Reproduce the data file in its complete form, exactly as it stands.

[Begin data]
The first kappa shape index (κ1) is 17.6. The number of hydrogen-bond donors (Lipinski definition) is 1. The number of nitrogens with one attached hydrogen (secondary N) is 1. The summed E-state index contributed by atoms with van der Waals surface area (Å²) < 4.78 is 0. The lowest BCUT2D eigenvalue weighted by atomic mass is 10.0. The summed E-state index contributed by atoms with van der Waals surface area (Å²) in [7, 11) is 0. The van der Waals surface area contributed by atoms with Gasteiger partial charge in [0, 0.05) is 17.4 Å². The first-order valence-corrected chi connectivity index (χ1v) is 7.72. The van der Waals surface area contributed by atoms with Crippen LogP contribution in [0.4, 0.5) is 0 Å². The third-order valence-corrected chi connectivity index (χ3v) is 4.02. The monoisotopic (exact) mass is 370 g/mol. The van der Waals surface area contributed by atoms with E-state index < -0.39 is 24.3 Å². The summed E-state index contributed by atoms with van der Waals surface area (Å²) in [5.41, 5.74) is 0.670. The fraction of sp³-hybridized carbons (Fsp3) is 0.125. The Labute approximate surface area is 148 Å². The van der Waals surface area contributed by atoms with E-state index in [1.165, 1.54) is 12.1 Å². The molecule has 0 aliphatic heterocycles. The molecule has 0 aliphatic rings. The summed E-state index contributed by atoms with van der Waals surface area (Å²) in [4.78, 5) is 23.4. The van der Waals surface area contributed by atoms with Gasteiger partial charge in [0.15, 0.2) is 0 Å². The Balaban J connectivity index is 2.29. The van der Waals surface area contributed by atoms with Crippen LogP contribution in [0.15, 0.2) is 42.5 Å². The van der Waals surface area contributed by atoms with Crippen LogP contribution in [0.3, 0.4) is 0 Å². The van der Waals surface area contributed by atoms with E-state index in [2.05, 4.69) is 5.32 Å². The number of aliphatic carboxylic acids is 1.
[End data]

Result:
The first kappa shape index (κ1) is 17.6. The number of hydrogen-bond donors (Lipinski definition) is 1. The number of nitrogens with one attached hydrogen (secondary N) is 1. The summed E-state index contributed by atoms with van der Waals surface area (Å²) < 4.78 is 0. The lowest BCUT2D eigenvalue weighted by atomic mass is 10.0. The summed E-state index contributed by atoms with van der Waals surface area (Å²) in [7, 11) is 0. The van der Waals surface area contributed by atoms with Gasteiger partial charge in [0, 0.05) is 17.4 Å². The first-order valence-corrected chi connectivity index (χ1v) is 7.72. The van der Waals surface area contributed by atoms with Crippen LogP contribution in [0.4, 0.5) is 0 Å². The third-order valence-corrected chi connectivity index (χ3v) is 4.02. The monoisotopic (exact) mass is 370 g/mol. The van der Waals surface area contributed by atoms with E-state index < -0.39 is 24.3 Å². The summed E-state index contributed by atoms with van der Waals surface area (Å²) in [5.41, 5.74) is 0.670. The fraction of sp³-hybridized carbons (Fsp3) is 0.125. The Labute approximate surface area is 148 Å². The van der Waals surface area contributed by atoms with E-state index in [1.165, 1.54) is 12.1 Å². The molecule has 0 aliphatic heterocycles. The molecule has 0 aliphatic rings. The summed E-state index contributed by atoms with van der Waals surface area (Å²) in [4.78, 5) is 23.4. The van der Waals surface area contributed by atoms with Gasteiger partial charge in [0.15, 0.2) is 0 Å². The Balaban J connectivity index is 2.29. The van der Waals surface area contributed by atoms with Crippen LogP contribution in [0.15, 0.2) is 42.5 Å². The van der Waals surface area contributed by atoms with Crippen LogP contribution in [0.3, 0.4) is 0 Å². The van der Waals surface area contributed by atoms with E-state index in [2.05, 4.69) is 5.32 Å². The number of aliphatic carboxylic acids is 1.